The genus Banksia is a group of woody evergreens that ranges from prostrate shrubs to upright trees of up to 25 metres, with diverse foliage and large, complex flower heads. Each flower spike can comprise hundreds or even thousands of individual flowers; Banksia grandis, for example, has up to 6,000. Flower colouration ranges over a warm palette: cream, yellow, orange, yellow-green, red, pink and brown. Many species in this genus have a fire-tolerant trunk, from which growth will sprout following a bushfire; the trunks of others are thin-skinned and the species regenerate from seed following a fire.
Of the 173 species in the Banksia genus, all but one (which extends to Papua New Guinea and the Aru Islands) are endemic to Australia. (Until recently, dryandras had been treated as a separate genus to banksias, but new research proves their evolutionary relationship to banksias, raising the species number in this genus from 77.) Although banksias occur in every state and territory, the region of greatest number and diversity is the south-west of Western Australia – the country’s most botanically rich state. Largely coastal, banksias rarely occur in the dry centre of the continent and those species that occur in the east generally do not occur in the west, and vice versa; only B. dentata is common to both sides of the country. The survival of a number of banksias is at risk, including B. cuneata, B. brownii and B. verticillata.
Historically, banksias are significant to Australia. They are among the first floral species collected during Cook’s 1770 journey to Australia, and then scientifically described. The genus takes its name from botanist Joseph Banks, for whom this genus was most important. He and Daniel Solander collected four species at what became known as Botany Bay, during the Endeavour’s voyage. They then collected a fifth species in Queensland, drying, pressing and describing the specimens while artist Sydney Parkinson began watercolour illustrations. Well before the journey of these 18th-century imperial explorers, Aboriginal people had long used the nectar of banksias in their diet.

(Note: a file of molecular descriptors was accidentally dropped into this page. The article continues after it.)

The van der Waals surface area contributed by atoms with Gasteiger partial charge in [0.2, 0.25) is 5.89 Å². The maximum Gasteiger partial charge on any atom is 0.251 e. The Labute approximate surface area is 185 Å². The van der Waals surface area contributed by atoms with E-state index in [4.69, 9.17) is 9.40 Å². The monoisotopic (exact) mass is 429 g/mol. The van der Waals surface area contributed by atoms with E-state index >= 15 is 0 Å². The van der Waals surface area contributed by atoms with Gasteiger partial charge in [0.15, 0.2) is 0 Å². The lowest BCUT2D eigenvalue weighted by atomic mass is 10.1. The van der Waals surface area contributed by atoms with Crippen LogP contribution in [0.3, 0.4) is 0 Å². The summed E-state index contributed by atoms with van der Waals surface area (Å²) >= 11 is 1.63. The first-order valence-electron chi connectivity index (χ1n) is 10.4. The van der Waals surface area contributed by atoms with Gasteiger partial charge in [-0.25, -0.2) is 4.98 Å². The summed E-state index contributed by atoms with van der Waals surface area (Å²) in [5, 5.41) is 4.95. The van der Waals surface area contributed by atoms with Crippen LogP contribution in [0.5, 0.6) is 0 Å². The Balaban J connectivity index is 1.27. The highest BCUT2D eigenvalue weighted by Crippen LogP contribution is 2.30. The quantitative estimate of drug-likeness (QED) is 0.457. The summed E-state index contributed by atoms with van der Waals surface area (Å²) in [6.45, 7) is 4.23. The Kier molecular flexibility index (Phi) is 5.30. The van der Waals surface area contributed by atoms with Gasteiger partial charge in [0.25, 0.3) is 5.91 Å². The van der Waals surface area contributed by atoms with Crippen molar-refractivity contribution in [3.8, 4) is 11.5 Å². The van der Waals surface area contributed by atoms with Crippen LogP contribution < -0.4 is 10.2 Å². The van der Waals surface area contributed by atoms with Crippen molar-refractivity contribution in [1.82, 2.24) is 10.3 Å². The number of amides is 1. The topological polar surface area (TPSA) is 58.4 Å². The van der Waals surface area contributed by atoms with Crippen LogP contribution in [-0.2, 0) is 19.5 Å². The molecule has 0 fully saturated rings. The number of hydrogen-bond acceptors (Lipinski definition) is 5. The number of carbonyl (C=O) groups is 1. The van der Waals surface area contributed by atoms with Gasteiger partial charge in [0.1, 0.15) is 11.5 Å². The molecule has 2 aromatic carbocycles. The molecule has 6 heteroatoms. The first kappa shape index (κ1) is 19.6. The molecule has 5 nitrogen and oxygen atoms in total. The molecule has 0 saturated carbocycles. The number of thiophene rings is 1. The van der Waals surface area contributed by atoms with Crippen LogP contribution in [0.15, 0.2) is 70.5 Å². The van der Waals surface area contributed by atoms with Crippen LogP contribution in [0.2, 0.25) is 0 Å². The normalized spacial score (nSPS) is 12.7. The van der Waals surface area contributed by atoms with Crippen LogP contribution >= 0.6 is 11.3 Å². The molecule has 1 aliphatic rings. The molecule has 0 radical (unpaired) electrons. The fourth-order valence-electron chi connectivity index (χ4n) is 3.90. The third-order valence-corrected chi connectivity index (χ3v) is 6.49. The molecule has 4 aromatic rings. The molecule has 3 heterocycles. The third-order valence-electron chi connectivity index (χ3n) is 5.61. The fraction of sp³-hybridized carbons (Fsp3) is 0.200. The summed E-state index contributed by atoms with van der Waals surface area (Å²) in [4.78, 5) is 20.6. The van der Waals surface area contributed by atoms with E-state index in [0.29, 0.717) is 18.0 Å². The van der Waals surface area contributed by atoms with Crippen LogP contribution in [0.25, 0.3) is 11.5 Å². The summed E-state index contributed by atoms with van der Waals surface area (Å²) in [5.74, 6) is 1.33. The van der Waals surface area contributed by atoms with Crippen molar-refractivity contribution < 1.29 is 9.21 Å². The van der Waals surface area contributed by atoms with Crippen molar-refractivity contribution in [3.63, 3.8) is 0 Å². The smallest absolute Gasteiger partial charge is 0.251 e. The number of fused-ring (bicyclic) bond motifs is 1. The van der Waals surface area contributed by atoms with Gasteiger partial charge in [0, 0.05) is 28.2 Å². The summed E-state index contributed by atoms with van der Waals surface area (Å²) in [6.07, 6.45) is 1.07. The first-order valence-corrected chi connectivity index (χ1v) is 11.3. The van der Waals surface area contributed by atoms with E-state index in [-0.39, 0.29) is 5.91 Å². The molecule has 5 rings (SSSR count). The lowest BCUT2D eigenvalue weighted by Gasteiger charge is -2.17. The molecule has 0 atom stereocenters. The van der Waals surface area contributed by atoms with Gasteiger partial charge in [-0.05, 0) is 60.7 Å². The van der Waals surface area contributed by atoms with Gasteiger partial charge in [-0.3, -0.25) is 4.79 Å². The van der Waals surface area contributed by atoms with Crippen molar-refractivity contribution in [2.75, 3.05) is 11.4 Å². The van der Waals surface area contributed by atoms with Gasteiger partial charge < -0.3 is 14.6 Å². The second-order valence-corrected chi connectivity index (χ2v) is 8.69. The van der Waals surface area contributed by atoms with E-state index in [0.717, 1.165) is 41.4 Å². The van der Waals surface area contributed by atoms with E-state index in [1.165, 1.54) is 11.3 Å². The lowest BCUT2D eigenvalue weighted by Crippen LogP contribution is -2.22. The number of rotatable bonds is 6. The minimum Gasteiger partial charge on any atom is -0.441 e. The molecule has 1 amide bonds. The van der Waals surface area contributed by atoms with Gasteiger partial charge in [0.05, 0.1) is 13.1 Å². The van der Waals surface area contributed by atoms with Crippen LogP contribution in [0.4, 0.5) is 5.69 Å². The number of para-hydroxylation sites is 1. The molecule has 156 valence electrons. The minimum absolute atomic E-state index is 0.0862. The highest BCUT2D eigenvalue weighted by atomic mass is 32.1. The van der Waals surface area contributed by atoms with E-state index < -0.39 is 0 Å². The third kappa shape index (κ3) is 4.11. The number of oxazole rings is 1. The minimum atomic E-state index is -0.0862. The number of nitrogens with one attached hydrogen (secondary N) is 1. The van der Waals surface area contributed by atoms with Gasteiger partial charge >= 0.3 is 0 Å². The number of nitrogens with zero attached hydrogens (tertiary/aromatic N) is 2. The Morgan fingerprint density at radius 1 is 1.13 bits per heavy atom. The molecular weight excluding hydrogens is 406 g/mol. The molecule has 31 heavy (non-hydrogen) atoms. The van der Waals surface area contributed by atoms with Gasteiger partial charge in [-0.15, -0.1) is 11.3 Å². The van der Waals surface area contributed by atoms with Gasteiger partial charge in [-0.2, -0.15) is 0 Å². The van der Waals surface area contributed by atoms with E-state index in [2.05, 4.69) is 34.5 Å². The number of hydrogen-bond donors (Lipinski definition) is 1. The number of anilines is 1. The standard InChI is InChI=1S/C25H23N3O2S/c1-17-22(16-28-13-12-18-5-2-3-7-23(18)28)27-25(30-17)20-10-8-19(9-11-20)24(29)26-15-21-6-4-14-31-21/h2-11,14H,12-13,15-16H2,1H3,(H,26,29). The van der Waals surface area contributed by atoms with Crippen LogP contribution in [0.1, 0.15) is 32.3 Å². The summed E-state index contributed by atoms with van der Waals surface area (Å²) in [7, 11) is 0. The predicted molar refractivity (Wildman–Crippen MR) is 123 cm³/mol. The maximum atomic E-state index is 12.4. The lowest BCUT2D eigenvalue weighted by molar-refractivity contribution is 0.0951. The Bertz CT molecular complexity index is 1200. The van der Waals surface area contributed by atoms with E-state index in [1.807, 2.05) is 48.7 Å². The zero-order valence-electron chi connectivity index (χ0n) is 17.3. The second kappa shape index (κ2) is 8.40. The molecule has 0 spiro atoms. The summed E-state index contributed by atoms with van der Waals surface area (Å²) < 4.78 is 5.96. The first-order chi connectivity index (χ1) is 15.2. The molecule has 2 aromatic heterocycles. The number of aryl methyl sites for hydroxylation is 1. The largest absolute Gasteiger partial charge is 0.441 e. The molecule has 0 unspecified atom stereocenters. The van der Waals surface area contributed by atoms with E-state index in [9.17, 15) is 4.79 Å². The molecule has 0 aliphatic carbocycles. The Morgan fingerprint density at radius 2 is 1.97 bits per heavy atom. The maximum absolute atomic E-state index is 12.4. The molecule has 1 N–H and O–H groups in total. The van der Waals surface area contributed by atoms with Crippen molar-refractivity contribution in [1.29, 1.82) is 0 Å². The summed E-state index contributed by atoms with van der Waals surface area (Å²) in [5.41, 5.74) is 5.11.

The stamps feature the artwork of celebrated Australian botanical artist Celia Rosser, owner and artist-in-residence at Celia Rosser Gallery in Gippsland. Celia was Monash University’s botanical artist from 1974 to 1999, where she undertook a 25-year project to illustrate Australia’s banksia species.
All illustrations are from the Monash University Collection, provided courtesy of Monash University Museum of Art.